PlayStation 4

Catherine: Full Body’s Rin Route Feels Alien To The Two-Timing Plotline


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It’s no secret that new heroine Qatherine (Rin for short) is the biggest addition to Catherine: Full Body, but with a game with a plot as tightly-knit as Catherine was on the PlayStation 3, does Rin’s presence add or detract from it?


Within the context of the story itself, Rin is meant to be a “third option” for Vincent to choose. Each of the heroines involved with Vincent is meant to suggest a different lifestyle for him, but while Catherine and Katherine represent a life of freedom and a life of order for him, Rin’s doesn’t belong anywhere on this scale in between. While the original Catherine had a ‘True Freedom’ ending that has Vincent leave town on a space journey of self-discovery by his lonesome, Rin’s is on a similar note, but focusing on accepting Vincent as who he is now, rather than any big changes to his values.


In a way, this is a different sort of “freedom”, and one Atlus presents as an extra choice for our unlucky protagonist. It’s even presented in-game as a third option that breaks the standard bar that swings between Catherine and Katherine’s routes, signifying a shattering of the norms (in various ways), eventually budding into a brand-new, wild, possibility. But the problem lies in that Rin just doesn’t mesh well with the existing cast, in various ways.



For example, this version of the game begins with Rin running into Vincent while running away from a monstrous stalker, right before the opening movie. It makes you think she’ll be an instigator of change within Vincent, and be significant in the story itself. This isn’t the case. Before the big choice, Rin’s presence amounts to Vincent talking to her at the Stray Sheep and in the Nightmare World, and the other guys making a reference to her plight of amnesia and a stalker. They don’t even share any scenes with Rin apart from the establishing moments. Rin will even disappear from the story if you don’t go into her route by Day 6, which is disappointing. The game will just treat her story as done and you’ll go through a 1-1 retread of the original Catherine, and doesn’t seem to even mention her at all.


Stylistically, she also stands out from Vincent’s motley friends, partially because Vincent only met her a few days before the beginning of the game’s plot. Apart from her pink hair and rather unusual angel wing-patterned dress, she never really shares any scenes with Vincent’s friends, despite working at the Stray Sheep bar just like Erica. While Catherine’s cutscenes utilize conventional anime appearances to provide crazy reactions for Vincent and the crew, their scenes feel grounded and realistic; meanwhile cutscenes with Rin fall into the “very anime” category, with tropes like her falling onto Vincent’s face, and Vincent displaying more exaggerated body movements as well.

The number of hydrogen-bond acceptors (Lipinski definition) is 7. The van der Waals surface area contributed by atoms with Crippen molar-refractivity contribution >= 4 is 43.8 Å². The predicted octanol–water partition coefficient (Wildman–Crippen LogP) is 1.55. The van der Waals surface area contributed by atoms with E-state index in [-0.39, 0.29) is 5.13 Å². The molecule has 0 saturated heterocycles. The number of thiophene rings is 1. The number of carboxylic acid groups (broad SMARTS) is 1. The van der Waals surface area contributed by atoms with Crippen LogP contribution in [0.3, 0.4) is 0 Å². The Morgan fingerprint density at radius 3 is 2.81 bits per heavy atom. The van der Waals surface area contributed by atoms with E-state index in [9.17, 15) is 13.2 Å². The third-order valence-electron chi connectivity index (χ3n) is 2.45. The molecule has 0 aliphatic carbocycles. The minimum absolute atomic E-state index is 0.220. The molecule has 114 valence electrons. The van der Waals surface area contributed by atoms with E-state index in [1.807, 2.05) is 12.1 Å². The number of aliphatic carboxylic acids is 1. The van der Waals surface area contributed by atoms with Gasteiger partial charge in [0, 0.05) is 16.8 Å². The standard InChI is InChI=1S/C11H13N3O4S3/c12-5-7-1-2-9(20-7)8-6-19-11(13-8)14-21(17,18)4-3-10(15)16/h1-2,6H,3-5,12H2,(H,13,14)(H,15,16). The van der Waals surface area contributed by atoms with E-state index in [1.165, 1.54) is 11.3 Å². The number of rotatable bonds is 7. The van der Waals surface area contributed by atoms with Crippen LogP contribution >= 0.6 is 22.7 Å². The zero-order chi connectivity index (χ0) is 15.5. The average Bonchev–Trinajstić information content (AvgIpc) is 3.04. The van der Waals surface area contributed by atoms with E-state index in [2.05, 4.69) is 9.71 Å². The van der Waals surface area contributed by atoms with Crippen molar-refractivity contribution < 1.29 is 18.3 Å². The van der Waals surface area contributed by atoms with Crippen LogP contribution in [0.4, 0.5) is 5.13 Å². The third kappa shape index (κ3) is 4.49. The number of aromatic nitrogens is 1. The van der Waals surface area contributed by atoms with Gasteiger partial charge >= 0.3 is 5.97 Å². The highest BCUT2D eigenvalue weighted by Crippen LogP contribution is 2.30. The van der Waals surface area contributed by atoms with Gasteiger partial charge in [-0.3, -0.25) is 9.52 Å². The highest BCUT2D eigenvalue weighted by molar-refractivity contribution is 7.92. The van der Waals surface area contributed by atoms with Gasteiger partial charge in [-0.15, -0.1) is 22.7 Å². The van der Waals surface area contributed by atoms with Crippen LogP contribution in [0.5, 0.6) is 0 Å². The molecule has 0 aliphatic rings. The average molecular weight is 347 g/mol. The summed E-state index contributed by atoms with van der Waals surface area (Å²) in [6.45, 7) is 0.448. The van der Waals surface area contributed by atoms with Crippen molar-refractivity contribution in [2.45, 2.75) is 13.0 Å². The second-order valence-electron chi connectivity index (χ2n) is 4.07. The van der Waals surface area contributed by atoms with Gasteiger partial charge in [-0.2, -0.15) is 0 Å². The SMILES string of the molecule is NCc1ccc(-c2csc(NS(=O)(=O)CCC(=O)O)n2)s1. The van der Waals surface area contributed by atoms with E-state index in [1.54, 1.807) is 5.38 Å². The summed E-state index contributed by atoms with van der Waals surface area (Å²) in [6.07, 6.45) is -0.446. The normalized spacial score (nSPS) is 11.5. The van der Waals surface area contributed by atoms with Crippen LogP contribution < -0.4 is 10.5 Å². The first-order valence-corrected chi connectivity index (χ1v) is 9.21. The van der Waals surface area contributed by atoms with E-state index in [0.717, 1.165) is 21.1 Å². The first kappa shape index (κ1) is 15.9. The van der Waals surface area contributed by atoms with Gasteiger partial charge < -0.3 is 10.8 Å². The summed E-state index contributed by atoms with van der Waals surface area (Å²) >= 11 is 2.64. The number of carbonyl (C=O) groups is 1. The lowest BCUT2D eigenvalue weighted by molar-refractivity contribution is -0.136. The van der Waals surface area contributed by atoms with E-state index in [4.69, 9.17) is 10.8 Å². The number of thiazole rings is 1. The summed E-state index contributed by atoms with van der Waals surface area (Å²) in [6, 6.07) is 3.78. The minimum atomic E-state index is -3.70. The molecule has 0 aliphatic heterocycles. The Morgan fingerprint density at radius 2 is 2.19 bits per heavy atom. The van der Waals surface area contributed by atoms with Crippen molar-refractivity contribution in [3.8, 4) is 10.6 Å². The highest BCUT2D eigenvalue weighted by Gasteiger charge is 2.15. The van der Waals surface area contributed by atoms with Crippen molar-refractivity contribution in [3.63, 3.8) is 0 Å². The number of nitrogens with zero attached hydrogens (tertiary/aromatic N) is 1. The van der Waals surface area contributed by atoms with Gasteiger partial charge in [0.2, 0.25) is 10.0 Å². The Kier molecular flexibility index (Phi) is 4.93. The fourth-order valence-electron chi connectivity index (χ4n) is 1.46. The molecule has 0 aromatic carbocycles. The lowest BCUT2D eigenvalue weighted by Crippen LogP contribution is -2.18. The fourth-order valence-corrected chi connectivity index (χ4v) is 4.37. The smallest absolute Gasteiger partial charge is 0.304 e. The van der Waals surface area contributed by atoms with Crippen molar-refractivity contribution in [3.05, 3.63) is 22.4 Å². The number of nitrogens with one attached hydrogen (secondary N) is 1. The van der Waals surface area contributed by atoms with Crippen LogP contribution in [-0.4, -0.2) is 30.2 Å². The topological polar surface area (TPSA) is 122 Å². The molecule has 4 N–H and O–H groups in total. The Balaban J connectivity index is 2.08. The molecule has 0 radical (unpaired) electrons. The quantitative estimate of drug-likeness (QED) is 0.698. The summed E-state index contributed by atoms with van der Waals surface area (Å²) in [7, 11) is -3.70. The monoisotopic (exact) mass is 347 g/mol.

I found it detrimental to the story and grounded tone, though obviously Rin and Vincent have their sweet moments of understanding and acceptance that drove me to go through Rin’s story the first time around. Her route (without going into spoilers) goes into some aspects that were slightly explored in the original Catherine, and goes full ham with the fantasy aspect of Vincent Brook’s world.


In a way, Catherine: Full Body follows Atlus’ trends of remakes of adding new elements in recent years – adding Rin feels like how they added new character Alex to Strange Journey Redux that expands the endings you can get, while playing Rin’s route grants you a 10th day of trials to go through, similar to Devil Survivor: Overclocked.


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Gameplay-wise, Rin acts as an extra aid for new players of Catherine: Full Body. You find out early on that she appears in the Nightmare World just like Vincent and the other sheep, and she is found playing soothing piano music that story-wise provides motivation for the sheep to live on. This manifests in the gameplay as a “last chance” mechanic that makes blocks fall slower when she plays the piano, which activates when Vincent is near the row of blocks about to fall. It’s only there to help players get used to the game, and as she completely disappears from the Nightmare World later on (except on her story route), players will need to survive without Rin.


Overall, Rin’s character and route is a sweet and sentimental story of chasing new possibilities and acceptance of who you are instead of letting others impose their values on you. I just wish that Rin felt more intertwined with the overall game instead of feeling like an alien presence to the chummy cast of the Stray Sheep.


Catherine: Full Body will be released on the PlayStation 4 on September 3, 2019 in North America and Europe. The Persona 5 Character Joker and Phantom Thieves Commentary Set will be sold separately after launch. It is immediately available on the PlayStation 4 and PlayStation Vita in Japan. You can read our first playtest of the game, focusing on the gameplay, here.

Alistair Wong
Very avid gamer with writing tendencies. Fan of Rockman and Pokémon and lots more!